The concept of the fag hag is certainly nothing new. Still, there is something seductive and surprisingly fresh about the situations we are privy to in the latest reality-TV gawkfest, focusing on four pairs of gay boys and their best straight girlfriends (who do not, it should be noted, care for the term fag hag). All based right here in NYC, the folks we meet range from half-closeted messes to witty, Botoxed bitches and various characters in between.
There's Joel, a whip-smart composer about to marry the man he loves, and Sarah, his perpetually single writer gal pal who can't afford to fly to the wedding (why won't he pay for her?). Next is Crystal, a fierce film producer and former basketball wife, and Nathan, her professional partner and friend who announces that he's ready to be a father, despite his penchant for over-partying and a fragile psyche that causes him to dissolve into sobs during each of the first four episodes (there's always one, right?). Then we have Rosebud, a bubbly free spirit who falls in and out of love easily and has a knack for psychoanalyzing the sad behavior of her sweet but self-loathing friend Sahil, who has yet to come out to his parents. Finally, we meet Elisa and David---a recently divorced mom and a funny, newly sober actor who together run a vintage clothing chain. These two, best buds for 30 years, are the most intriguing to hang out with, no doubt because they are older and wiser---and more amusing (thanks, David)---than the rest.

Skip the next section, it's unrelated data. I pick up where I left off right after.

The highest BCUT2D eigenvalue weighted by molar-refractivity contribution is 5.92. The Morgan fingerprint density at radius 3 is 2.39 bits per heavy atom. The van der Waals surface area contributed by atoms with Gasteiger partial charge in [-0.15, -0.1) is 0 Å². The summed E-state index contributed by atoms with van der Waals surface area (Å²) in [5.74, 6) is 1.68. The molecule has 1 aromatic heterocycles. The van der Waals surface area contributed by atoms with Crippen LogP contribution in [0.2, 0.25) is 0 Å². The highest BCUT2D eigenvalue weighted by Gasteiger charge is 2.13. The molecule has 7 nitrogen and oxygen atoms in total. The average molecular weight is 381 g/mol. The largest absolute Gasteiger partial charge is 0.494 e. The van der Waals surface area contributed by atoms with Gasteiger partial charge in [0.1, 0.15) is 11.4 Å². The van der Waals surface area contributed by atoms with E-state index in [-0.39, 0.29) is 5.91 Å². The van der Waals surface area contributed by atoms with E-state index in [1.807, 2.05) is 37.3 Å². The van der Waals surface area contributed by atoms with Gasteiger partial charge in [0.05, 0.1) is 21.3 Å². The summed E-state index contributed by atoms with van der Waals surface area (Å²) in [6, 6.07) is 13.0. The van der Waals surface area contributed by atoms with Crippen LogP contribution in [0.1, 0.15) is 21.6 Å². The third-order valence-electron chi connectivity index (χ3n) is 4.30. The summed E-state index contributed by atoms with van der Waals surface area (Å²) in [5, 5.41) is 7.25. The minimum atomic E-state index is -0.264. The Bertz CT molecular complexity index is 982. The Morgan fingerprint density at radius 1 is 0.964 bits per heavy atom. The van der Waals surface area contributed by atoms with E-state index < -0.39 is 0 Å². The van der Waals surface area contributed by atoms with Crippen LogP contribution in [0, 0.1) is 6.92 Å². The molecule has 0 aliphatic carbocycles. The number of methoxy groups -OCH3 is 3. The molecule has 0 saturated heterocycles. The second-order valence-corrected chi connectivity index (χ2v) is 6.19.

Despite the producers' seeming intent on making the mere fact of gay boy--straight girl friendships fascinating, it's the individual personalities, struggles and dynamics that draw you in and hook you. Add to that the constant backdrop of our fine city---Central Park, Splash Bar, 5 Ninth, Fashion Week, subway scenes and private Tribeca yoga sessions---and you could do much worse than spend an hour a week with these folks. It's not deep, but it's entertaining.